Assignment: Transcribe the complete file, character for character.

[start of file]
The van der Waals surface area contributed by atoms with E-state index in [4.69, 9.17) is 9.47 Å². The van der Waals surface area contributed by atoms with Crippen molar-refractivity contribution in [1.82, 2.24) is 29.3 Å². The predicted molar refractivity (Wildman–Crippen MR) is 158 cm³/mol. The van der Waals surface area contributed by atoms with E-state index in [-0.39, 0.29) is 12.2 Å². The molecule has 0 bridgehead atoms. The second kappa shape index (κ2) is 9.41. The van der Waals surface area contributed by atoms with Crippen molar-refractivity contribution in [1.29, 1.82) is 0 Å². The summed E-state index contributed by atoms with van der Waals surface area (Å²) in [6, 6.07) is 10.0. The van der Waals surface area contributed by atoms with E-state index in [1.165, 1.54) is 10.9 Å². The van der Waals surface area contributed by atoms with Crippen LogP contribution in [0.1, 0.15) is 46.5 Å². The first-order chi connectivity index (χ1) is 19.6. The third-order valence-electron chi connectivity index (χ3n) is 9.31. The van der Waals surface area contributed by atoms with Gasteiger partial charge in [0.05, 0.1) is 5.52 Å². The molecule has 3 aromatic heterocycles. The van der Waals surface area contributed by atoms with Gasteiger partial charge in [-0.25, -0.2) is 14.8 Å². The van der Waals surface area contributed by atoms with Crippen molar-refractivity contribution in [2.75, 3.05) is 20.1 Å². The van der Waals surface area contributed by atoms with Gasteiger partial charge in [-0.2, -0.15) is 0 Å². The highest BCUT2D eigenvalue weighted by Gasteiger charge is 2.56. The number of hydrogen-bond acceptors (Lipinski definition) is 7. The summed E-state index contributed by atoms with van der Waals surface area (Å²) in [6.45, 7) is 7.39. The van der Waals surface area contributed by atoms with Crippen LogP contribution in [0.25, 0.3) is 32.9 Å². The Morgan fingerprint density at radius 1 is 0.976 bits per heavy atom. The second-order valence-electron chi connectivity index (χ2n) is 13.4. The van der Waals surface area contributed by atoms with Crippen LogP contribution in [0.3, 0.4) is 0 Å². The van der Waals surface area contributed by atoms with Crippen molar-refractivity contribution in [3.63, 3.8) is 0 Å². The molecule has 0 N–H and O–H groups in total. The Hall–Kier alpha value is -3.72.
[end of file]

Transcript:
The van der Waals surface area contributed by atoms with E-state index in [4.69, 9.17) is 9.47 Å². The van der Waals surface area contributed by atoms with Crippen molar-refractivity contribution in [1.82, 2.24) is 29.3 Å². The predicted molar refractivity (Wildman–Crippen MR) is 158 cm³/mol. The van der Waals surface area contributed by atoms with E-state index in [-0.39, 0.29) is 12.2 Å². The molecule has 0 bridgehead atoms. The second kappa shape index (κ2) is 9.41. The van der Waals surface area contributed by atoms with Crippen molar-refractivity contribution in [1.29, 1.82) is 0 Å². The summed E-state index contributed by atoms with van der Waals surface area (Å²) in [6, 6.07) is 10.0. The van der Waals surface area contributed by atoms with E-state index in [1.165, 1.54) is 10.9 Å². The van der Waals surface area contributed by atoms with Crippen LogP contribution in [0.1, 0.15) is 46.5 Å². The first-order chi connectivity index (χ1) is 19.6. The third-order valence-electron chi connectivity index (χ3n) is 9.31. The van der Waals surface area contributed by atoms with Gasteiger partial charge in [0.05, 0.1) is 5.52 Å². The molecule has 3 aromatic heterocycles. The van der Waals surface area contributed by atoms with Gasteiger partial charge in [-0.25, -0.2) is 14.8 Å². The van der Waals surface area contributed by atoms with Crippen molar-refractivity contribution in [2.75, 3.05) is 20.1 Å². The van der Waals surface area contributed by atoms with Gasteiger partial charge in [-0.2, -0.15) is 0 Å². The highest BCUT2D eigenvalue weighted by Gasteiger charge is 2.56. The number of hydrogen-bond acceptors (Lipinski definition) is 7. The summed E-state index contributed by atoms with van der Waals surface area (Å²) in [6.45, 7) is 7.39. The van der Waals surface area contributed by atoms with Crippen LogP contribution in [0.25, 0.3) is 32.9 Å². The Morgan fingerprint density at radius 1 is 0.976 bits per heavy atom. The second-order valence-electron chi connectivity index (χ2n) is 13.4. The van der Waals surface area contributed by atoms with Crippen LogP contribution in [0.3, 0.4) is 0 Å². The van der Waals surface area contributed by atoms with Crippen molar-refractivity contribution in [3.63, 3.8) is 0 Å². The molecule has 0 N–H and O–H groups in total. The Hall–Kier alpha value is -3.72.